Satellite TV

Satellite television is a service that delivers television programming to viewers by relaying it from a communications satellite orbiting the Earth directly to the viewer’s location. The signals are received via an outdoor parabolic antenna commonly referred to as a satellite dish and a low-noise block downconverter (LNB).

A satellite receiver then decodes the desired television programme for viewing on a television set. Receivers can be external set-top boxes, or a built-in television tuner. Satellite television provides a wide range of channels and services. It is usually the only television available in many remote geographic areas without terrestrial television or cable television service.

Modern systems signals are relayed from a communications satellite on the Ku band frequencies (12–18 GHz) requiring only a small dish less than a meter in diameter.

Early systems used analog signals, but modern ones use digital signals which allow transmission of the modern television standard high-definition television, due to the significantly improved spectral efficiency of digital broadcasting.

Different receivers are required for the two types. Some transmissions and channels are unencrypted and therefore free-to-air or free-to-view, while many other channels are transmitted with encryption (pay television), requiring the viewer to subscribe and pay a monthly fee to receive the programming
To receive Satellite TV at Sea you will need a Maritime Stabilized Satellite TV Antenna. This antenna will point to the satellite regardless of the movements of the ship it is on and will do this very accurately. Keep in mind that the satellite is at approximately 35.000 km distance. So you could compare it to shooting through a keyhole with a laserpointer while sitting on a mechanical bull. Not easy if you have to do this manually and this is why there are different antennas for different environments.

Antenna Size

Usually the size of the antenna is determined by the size of the ship it will be installed on. Larger ships will have larger antennas and smaller ships smaller. This is mostly due to space and budget but can have aesthetic reasons as well.

Larger antennas receive more signal and will allow you to watch TV in more remote areas or in worse weather conditions than the smaller versions. You should therefore always try to get the largest possible antenna on your ship.

Enterprises can fine-tune their bandwidth policies based on changing user requirements as well as their usage for continually improved network performance.

Circular or Linear Polarization

Satellite TV signals are transmitted orthogonally, which means that from the satellite signals are sent horizontally and vertically. This is usually the case in EMEA and Asia. They can also be circular, which means the signal rotates with or counter clockwise. This is more common in the US.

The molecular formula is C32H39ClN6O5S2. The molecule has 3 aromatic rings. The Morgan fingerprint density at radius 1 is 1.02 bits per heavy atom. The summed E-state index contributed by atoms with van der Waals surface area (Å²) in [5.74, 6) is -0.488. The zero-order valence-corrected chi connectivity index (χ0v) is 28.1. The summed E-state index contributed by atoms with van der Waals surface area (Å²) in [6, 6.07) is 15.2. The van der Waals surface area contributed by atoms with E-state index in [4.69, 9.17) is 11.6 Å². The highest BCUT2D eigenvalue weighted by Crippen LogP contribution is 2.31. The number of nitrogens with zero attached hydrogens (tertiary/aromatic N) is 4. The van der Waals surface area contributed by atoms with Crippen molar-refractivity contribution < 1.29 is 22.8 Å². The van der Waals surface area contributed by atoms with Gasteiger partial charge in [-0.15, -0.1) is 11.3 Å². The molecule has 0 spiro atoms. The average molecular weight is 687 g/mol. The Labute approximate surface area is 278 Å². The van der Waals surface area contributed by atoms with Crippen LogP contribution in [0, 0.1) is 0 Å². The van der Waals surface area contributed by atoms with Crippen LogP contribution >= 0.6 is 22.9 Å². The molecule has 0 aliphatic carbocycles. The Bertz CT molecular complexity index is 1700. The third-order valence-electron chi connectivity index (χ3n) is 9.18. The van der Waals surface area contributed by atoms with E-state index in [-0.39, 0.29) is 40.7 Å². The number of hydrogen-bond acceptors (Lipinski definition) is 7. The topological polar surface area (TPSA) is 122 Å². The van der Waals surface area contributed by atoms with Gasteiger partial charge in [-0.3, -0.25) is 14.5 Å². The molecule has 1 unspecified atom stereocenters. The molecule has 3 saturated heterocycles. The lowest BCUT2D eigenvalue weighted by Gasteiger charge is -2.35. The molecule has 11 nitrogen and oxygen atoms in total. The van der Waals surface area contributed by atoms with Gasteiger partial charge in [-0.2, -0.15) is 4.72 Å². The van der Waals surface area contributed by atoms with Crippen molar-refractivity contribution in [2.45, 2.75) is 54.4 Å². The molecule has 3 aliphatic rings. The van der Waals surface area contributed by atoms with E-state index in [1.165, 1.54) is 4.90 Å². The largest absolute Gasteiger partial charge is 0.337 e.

When selecting an antenna for reception of orthogonal signals (horizontal or vertically polarized) then the angle of the of the satellite receiver will become very important. If the skew angle is incorrectly set, which depends your position and the selected satellite, your TV signal will be poor. A 10° error can already make the difference between a good image and no image. More about this when talking about the choice of 2 or 3 axis antennas.

First of all the polarity is important to choose the right LNB (Low Noise Block Down Converter – the receiver). Depending on the region you will sail in you will select either Orthogonal or Circular polarization. For larger vessels who frequenctly need to switch from Circular polarization to Orthogonal you should consider an antenna with the ability to switch between both (Intellian t110W and t130W)

2-Axis or 3-Axis Antennas

2-Axis antennas are for ships that don’t move heavily (rivers, lakes, in harbour, calm sea, …). The antenna will move around its azimuth (yaw) and elevation (pitch) axis and will usually have a manual or automatic skew adjustment.

So why would you need a 3 axis antenna.

Skew Adjustment: In a 2-axis antenna your skew angle will not move along with the roll or pitch of your ship. If this becomes big (remember the 10° angle when we talked about Orthogonal polarization) then your receiver will not be well aligned with the satellite signal and you will have permanent or intermittent less than optimal signal reception.
If you are going to watch TV at sea during heavy sea then it is recommended to choose a 3-axis antenna which will be able to receive a stronger signal than its same size 2-axis counterpart because of the use of the 3rd cross (roll) axis.

Skew adjustment = ability to adjust the receiver to your geographic location so that the receiver is set parallel to the signal. This only changes when your location changes (by more than tens of kilometers)

Beware: Some manufacturers will advertise 2-axis antennas with automatic skew as a 3-axis antennas. This is not the same as real 3-axis antennas which should then be called 4-Axis (yaw, pitch, roll AND skew)